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VOL. 127 | NO. 151 | Friday, August 3, 2012

Airfare Campaigns Continue Through Turbulence

By Bill Dries

Print | Front Page | Email this story | Email reporter | Comments ()

More than 12,000 citizens have sent email appeals to the CEOs of numerous airlines to consider increasing air service at Memphis International Airport, according to “Come Fly Memphis,” the Facebook group that has become the daily gauge of the civic effort.

Air Canada and Jazz Air recently announced it will end its once-daily scheduled nonstop flight between Memphis and Toronto.   

(Photo: The Canadian Press Images via AP Images/Larry MacDougal)

The effort headed by Memphis Mayor A C Wharton Jr. and backed by prominent business leaders has settled some initial differences from the launch of the united front July 20 outside City Hall.

But the campaign is still weathering turbulence from the national and international realities of the changing airline industry model.

The CEO of Jazz Air LP isn’t one of the CEOs targeted in the email campaign. But Jazz is one of the prospects mentioned by InterVISTAS Consulting LLC executive vice president Barney Parrella as an airline that might expand air service at Memphis International.

InterVISTAS is the consultant to the Memphis-Shelby County Airport Authority on a $1 million incentive pool approved by the board at its May meeting.

This week, however, Air Canada, the parent company of Jazz Air, announced it will end its one daily scheduled nonstop flight between Memphis and Toronto effective in mid-September.

And the end of the service is not seasonal.

“The route didn’t perform economically to our expectation. As a result we’ve decided that we are not going to continue it,” said Air Canada spokesman Peter Fitzpatrick.

“We know that airports love it when we fly there and it’s always disappointing for the airports and the communities to lose service. But at the end of the day we are a business and we have to make business decisions. That’s really what this was.”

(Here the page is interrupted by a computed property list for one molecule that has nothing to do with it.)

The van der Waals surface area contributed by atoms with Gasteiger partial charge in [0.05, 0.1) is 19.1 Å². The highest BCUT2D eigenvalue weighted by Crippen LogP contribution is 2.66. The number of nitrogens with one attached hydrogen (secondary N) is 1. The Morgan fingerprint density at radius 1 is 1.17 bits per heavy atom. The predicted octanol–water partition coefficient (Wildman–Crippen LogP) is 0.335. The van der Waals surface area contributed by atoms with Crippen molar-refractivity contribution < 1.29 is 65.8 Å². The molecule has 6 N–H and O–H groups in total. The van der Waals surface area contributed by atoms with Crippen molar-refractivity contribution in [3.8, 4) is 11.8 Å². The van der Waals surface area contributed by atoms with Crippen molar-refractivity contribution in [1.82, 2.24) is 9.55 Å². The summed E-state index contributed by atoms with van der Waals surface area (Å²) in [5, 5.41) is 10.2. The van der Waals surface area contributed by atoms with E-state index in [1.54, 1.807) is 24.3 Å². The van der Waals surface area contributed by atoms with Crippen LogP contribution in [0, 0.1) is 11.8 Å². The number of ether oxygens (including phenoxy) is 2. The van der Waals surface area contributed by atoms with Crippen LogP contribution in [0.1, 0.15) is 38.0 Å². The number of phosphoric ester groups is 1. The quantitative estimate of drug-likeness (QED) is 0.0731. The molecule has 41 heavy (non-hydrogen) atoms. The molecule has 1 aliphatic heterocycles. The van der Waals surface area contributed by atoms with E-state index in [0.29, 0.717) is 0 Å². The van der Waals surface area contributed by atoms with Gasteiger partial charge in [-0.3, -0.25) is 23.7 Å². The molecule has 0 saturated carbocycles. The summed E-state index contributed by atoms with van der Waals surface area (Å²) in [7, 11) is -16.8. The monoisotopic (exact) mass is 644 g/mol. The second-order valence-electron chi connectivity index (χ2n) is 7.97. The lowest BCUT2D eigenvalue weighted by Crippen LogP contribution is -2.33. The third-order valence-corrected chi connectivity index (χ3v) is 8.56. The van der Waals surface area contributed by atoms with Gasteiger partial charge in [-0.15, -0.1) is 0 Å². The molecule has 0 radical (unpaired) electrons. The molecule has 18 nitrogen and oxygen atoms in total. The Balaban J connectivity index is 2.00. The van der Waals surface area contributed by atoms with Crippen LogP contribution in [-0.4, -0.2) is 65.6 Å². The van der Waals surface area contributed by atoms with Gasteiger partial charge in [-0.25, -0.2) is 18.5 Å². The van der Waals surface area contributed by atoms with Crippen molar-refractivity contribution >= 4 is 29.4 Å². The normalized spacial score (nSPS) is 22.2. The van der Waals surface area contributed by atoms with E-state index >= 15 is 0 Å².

The service came to Memphis International in May 2010 under the Air Canada banner.

And originally it featured smaller jets that were above the 50-seat limit that many carriers are now moving away from. They say high fuel prices make the 50-seaters too expensive to fly. The Memphis-Toronto flight had recently gone to the 50-seat jets.

Meanwhile, there are now two Facebook groups on the issue of airline service at Memphis International after the “My Memphis Airport” group by the Greater Memphis Chamber and Memphis-Shelby County Airport Authority merged with “Come Fly Memphis.” The other, “Delta Does Memphis,” is the oldest of the three.

DDM was created by Smart City Consulting and has endorsed the “Come Fly Memphis” effort while maintaining a group that often features the more pointed side of the discussion about air service and airfares in Memphis. By contrast, “Come Fly Memphis” usually avoids direct mentions of Delta.

Since June, Airport Authority president Larry Cox had been responding to questions about airport operations on “My Memphis Airport.” He also posted that he thought the email effort to airline CEOs was a mistake.

Maury S. Lane of the “Come Fly Memphis” effort responded shortly after the City Hall press conference by inviting Cox to join that Facebook group.

“Truthfully, I wish I didn’t have to ‘invite’ you, but it seems that you view ‘Delta Does Memphis’ and ‘Come Fly Memphis’ as attempts to undermine what you and/or the Airport Authority are doing to stem the economic damage rendered by Delta’s high airfares and cutback in daily flights here,” Lane wrote.

Lane challenged Cox specifically on whether Southwest and Virgin America executives were upset about the emails – 5,000 by Lane’s count in the first 24 hours the Facebook group was up. Lane said his contacts with both companies indicated they were not upset.

Virgin America supplied the email address used on the site.

And he added that Cox’s comments were creating a “false fear” that Southwest might not come to Memphis because of the email campaign.

Cox countered as well, writing: “Their feedback to me was emphatic that the campaign was having a negative impact and the emails should stop immediately.”

Lane’s posting of his response on “My Memphis Airport” was deleted.

The next day, “My Memphis Airport” was ended as organizers of the effort announced they were supporting the “Come Fly Memphis” effort.

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